6 Reasons Why You Should Keep Your Business and Personal Finances Separate

Many business owners begin by supporting their venture with personal funds. As a result, it is fairly uncommon for people to continue to use their personal bank accounts and credit cards for business purposes as they progress.

However, keeping separate business and personal bank accounts is always a smart idea. While it just takes a minor adjustment, opening a business bank account provides significant benefits such as tax savings and building a business credit score.

Because sole proprietors are not legally required to register a separate business account unless they operate as a corporation, they don’t always see the value of putting separate business and personal bank accounts for various reasons:

  • Setting up a business bank account takes time
  • Sole proprietors pay personal income tax to account for business net income
  • They don’t have separate legal status from their business so they assume any risks associated with it.

However, the advantages of keeping business and personal bank accounts separate generally exceed the disadvantages.

Here are six reasons why keeping your accounts separate is the best way to go:

1. Accurate Cash Flow Management

While your bank balance does not provide a complete picture of your cash flow, keeping your business and personal finances separate makes it easier to manage and react to your present financial situation.

For example, If you find that your balance is getting low, you can do a quick cash injection. If you realize that your account has too much money sitting around, you can put it to better use elsewhere.

Maintaining separate business and personal bank accounts also makes it easier to demonstrate your financial situation. The more organized your financial records are, the easier it will be to apply for money from a lender or credit provider.

2. Efficient Tax Returns

Separating your business and personal bank accounts can not only help you save time during tax season, but it will also help you file more accurate tax returns.

When business and personal spending are combined, going through every line on your bank records can take hours, if not days, and increases the risk of including or excluding the wrong items.

Separate accounts make it easier to identify taxable benefits and deductions, which simplifies your record-keeping.

Fun fact: Did you know that the bank fees you pay to run your business or process payments qualify as tax-deductible business expenses?

3. Clear Audit Trail

One of the benefits of being a sole proprietor is that you have complete control over your business. You’re more likely to be audited, which is one of the disadvantages.

Employee T4 slips clearly reflect annual earnings, deductions, and taxes withheld, which is why small business owners raise more red flags than people who work for someone else.

Having a separate bank account does not guarantee that you will have fewer audits. Separating your business transactions and establishing a clear audit trail, on the other hand, will make the process less painful.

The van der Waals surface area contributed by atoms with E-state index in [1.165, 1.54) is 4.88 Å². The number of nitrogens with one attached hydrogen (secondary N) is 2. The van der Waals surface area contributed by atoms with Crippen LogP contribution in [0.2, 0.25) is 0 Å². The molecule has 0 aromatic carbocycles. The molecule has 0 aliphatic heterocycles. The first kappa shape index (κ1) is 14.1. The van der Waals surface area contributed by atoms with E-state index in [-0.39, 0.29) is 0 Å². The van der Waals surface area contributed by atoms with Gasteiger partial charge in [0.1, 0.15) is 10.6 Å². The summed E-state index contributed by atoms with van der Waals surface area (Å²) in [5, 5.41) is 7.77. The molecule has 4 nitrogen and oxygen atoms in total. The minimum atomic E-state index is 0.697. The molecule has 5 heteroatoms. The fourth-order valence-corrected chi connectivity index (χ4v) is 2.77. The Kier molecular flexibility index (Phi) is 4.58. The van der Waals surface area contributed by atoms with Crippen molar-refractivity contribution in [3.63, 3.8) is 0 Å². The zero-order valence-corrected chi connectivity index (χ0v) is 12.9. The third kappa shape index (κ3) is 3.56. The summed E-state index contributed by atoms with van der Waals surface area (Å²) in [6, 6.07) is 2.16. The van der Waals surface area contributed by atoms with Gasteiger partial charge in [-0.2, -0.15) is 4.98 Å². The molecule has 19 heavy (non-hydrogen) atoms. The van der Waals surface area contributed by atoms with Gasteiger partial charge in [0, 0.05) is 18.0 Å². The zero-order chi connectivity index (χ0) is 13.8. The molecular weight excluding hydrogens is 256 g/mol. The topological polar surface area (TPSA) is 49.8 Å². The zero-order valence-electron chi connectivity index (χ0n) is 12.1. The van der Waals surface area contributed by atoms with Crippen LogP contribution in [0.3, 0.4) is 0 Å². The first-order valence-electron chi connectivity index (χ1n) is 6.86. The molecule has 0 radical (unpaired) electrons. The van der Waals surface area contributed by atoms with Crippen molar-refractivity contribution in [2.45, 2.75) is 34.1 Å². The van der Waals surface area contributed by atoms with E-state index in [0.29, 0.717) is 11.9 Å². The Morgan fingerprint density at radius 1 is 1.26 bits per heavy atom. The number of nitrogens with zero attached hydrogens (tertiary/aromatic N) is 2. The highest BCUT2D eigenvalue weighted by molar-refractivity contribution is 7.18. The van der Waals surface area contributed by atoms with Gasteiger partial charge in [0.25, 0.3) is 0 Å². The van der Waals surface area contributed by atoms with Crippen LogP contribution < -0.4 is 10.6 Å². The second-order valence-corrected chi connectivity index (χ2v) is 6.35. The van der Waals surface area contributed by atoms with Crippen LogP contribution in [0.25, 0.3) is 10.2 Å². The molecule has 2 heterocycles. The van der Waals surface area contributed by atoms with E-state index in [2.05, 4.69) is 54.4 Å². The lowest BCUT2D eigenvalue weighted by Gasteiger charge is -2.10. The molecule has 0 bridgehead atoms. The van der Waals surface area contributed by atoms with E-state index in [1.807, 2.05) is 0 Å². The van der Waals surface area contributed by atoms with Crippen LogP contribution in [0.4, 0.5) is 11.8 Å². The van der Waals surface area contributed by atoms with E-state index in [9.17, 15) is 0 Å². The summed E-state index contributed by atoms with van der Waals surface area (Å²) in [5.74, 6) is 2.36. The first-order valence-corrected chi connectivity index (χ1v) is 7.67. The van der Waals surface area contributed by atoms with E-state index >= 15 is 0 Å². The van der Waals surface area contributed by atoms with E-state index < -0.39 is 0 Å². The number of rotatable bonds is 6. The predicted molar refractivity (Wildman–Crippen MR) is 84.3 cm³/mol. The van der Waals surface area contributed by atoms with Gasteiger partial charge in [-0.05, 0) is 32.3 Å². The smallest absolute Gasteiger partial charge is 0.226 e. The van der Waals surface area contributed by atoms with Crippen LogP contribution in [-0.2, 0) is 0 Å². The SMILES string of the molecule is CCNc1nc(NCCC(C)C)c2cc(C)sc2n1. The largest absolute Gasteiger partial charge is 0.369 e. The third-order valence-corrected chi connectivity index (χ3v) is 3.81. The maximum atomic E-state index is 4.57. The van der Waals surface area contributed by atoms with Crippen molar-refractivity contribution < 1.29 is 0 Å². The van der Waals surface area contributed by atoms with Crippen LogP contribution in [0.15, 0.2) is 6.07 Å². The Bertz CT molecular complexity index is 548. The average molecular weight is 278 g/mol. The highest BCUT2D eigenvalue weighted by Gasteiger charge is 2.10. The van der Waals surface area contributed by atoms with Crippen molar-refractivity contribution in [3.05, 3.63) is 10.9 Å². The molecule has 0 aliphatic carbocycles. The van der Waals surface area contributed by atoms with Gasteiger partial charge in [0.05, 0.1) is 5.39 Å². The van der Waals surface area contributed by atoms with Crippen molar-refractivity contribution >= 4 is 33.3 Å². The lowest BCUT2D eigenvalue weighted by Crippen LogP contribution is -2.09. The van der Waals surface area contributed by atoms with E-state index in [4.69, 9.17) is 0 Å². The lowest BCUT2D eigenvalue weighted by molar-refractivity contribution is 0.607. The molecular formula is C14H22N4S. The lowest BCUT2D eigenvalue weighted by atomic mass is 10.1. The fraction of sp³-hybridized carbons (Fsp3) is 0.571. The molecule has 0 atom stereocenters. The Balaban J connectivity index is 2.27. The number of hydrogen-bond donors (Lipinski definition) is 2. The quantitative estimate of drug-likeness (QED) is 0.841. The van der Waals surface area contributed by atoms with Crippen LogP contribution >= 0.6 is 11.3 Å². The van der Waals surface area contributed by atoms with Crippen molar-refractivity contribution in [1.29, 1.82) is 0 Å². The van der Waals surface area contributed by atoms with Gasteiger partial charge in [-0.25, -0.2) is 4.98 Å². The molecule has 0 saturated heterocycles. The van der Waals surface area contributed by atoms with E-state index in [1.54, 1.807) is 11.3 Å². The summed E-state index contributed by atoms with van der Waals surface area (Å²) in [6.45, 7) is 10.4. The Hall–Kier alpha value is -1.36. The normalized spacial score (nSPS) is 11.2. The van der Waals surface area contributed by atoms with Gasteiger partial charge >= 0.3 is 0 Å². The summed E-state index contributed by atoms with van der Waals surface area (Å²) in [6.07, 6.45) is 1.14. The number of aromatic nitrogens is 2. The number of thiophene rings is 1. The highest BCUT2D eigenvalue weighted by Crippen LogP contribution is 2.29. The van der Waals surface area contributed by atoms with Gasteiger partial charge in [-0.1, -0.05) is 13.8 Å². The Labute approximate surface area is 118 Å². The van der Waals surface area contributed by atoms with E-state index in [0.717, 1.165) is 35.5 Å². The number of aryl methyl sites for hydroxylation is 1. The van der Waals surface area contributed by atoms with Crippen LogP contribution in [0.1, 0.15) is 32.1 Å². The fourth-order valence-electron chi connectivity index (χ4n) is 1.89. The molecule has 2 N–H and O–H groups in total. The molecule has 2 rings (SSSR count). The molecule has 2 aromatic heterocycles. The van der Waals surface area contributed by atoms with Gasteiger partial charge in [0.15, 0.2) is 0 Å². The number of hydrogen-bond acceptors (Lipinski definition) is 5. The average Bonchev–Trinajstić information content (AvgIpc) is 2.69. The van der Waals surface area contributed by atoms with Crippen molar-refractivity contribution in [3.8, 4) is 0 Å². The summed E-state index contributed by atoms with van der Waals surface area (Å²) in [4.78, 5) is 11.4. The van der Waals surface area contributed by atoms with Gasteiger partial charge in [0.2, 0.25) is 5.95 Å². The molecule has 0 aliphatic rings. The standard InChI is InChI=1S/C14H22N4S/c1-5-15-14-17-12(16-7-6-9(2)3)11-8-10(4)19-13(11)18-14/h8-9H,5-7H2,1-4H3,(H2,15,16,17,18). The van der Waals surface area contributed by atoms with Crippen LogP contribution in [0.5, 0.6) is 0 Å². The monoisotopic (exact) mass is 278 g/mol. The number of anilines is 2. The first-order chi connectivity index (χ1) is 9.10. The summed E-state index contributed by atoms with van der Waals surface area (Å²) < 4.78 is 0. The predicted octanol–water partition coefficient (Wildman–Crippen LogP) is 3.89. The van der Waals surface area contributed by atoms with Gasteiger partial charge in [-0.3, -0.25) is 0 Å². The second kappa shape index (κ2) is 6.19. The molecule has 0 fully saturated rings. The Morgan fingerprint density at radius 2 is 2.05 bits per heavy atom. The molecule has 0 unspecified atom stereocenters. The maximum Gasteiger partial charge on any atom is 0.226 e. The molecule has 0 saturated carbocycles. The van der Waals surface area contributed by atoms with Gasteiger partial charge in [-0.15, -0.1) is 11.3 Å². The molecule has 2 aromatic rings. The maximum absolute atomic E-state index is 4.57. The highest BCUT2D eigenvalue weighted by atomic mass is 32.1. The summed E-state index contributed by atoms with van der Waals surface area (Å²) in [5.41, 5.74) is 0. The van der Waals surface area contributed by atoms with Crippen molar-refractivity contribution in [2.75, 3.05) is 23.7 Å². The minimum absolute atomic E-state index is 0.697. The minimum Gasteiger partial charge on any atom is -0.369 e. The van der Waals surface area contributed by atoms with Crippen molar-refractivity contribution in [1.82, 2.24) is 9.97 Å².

4. Organized Bookkeeping

When you use your personal credit card or debit card for business expenses, it’s difficult to tell the difference between personal and business transactions on your bank statement.

Setting up a separate bank account allows you to keep track of your business transactions more easily, allowing you to:

  • Maintain accurate and up-to-date bookkeeping.
  • When it comes time to file your taxes, you won’t have to dig through months of records and invoices to separate your company and personal expenses.
  • Get caught up on your year-end bookkeeping more quickly.

You may also link your business’s bank accounts to cloud-based accounting software like QuickBooks to track sales and expenses in real-time.

5. Business Credit Score

Having a separate business account aids in the development of your business’s credit rating. Your business credit score, like your personal credit score, reflects your company’s creditworthiness. A good credit score might help you get better terms on business loans and lower your insurance costs.

IDM advises all of its clients to maintain their corporate and personal bank accounts separate. You can focus on growing your business while our team focuses on optimizing your bookkeeping and delivering accurate financial reporting. To learn more about how we can assist you with keeping your books organized, please contact us.

6. Business Credibility & Professionalism

Maintaining business credibility is critical whether you operate a consulting firm or a coffee shop.

While many small business owners do this by developing branded logos, websites, and marketing materials, another method to display professionalism is to keep your business and personal accounts distinct.

Making and receiving payments directly through your firm through a business bank account generates a higher degree of trust with suppliers and clients.

Starting a business is no easy feat, especially if you are navigating business finance and taxes for the first time. Separating business and personal finances may appear daunting, if not impossible, but it is vital in the long run. By doing so, you’re putting your business in a position to benefit from tax advantages and even larger profit margins, all while lowering the risk to your personal assets. After going through this process, you will be one step closer to achieving your dream of running a successful business.